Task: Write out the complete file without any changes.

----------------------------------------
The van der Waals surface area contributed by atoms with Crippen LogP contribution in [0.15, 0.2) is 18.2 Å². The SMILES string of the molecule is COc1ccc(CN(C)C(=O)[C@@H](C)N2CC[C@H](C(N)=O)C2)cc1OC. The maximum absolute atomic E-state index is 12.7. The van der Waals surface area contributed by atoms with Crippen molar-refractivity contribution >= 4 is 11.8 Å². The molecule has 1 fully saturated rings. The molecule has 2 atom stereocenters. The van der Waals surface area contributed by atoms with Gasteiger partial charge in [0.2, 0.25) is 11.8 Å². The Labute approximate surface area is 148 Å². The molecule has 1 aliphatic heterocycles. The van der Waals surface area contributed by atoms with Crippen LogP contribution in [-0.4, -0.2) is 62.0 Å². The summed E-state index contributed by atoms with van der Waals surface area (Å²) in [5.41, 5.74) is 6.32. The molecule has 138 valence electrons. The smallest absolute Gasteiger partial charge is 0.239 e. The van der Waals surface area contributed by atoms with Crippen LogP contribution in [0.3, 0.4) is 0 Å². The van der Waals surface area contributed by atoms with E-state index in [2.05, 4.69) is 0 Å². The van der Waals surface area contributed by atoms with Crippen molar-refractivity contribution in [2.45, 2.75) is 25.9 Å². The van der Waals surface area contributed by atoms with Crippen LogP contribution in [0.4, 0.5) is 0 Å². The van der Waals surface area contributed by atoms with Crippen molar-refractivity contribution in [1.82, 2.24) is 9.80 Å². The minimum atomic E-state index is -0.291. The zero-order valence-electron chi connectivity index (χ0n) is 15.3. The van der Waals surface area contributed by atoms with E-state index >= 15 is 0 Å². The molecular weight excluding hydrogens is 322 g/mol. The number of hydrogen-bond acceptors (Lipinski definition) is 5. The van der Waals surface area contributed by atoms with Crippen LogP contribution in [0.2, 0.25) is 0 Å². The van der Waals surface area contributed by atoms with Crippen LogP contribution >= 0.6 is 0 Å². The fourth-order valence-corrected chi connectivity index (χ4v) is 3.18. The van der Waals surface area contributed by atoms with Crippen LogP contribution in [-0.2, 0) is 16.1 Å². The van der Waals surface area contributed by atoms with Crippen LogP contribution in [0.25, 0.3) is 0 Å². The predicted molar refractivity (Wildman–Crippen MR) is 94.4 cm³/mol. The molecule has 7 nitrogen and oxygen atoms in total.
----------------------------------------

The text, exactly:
The van der Waals surface area contributed by atoms with Crippen LogP contribution in [0.15, 0.2) is 18.2 Å². The SMILES string of the molecule is COc1ccc(CN(C)C(=O)[C@@H](C)N2CC[C@H](C(N)=O)C2)cc1OC. The maximum absolute atomic E-state index is 12.7. The van der Waals surface area contributed by atoms with Crippen molar-refractivity contribution >= 4 is 11.8 Å². The molecule has 1 fully saturated rings. The molecule has 2 atom stereocenters. The van der Waals surface area contributed by atoms with Gasteiger partial charge in [0.2, 0.25) is 11.8 Å². The Labute approximate surface area is 148 Å². The molecule has 1 aliphatic heterocycles. The van der Waals surface area contributed by atoms with Crippen LogP contribution in [-0.4, -0.2) is 62.0 Å². The summed E-state index contributed by atoms with van der Waals surface area (Å²) in [5.41, 5.74) is 6.32. The molecule has 138 valence electrons. The smallest absolute Gasteiger partial charge is 0.239 e. The van der Waals surface area contributed by atoms with Crippen LogP contribution in [0.3, 0.4) is 0 Å². The van der Waals surface area contributed by atoms with E-state index in [2.05, 4.69) is 0 Å². The van der Waals surface area contributed by atoms with Crippen molar-refractivity contribution in [2.45, 2.75) is 25.9 Å². The van der Waals surface area contributed by atoms with Crippen LogP contribution in [0.4, 0.5) is 0 Å². The van der Waals surface area contributed by atoms with Crippen molar-refractivity contribution in [1.82, 2.24) is 9.80 Å². The minimum atomic E-state index is -0.291. The zero-order valence-electron chi connectivity index (χ0n) is 15.3. The van der Waals surface area contributed by atoms with E-state index >= 15 is 0 Å². The molecular weight excluding hydrogens is 322 g/mol. The number of hydrogen-bond acceptors (Lipinski definition) is 5. The van der Waals surface area contributed by atoms with Crippen LogP contribution in [0.2, 0.25) is 0 Å². The van der Waals surface area contributed by atoms with Crippen LogP contribution >= 0.6 is 0 Å². The fourth-order valence-corrected chi connectivity index (χ4v) is 3.18. The van der Waals surface area contributed by atoms with Crippen LogP contribution in [-0.2, 0) is 16.1 Å². The van der Waals surface area contributed by atoms with Crippen LogP contribution in [0.25, 0.3) is 0 Å². The predicted molar refractivity (Wildman–Crippen MR) is 94.4 cm³/mol. The molecule has 7 nitrogen and oxygen atoms in total.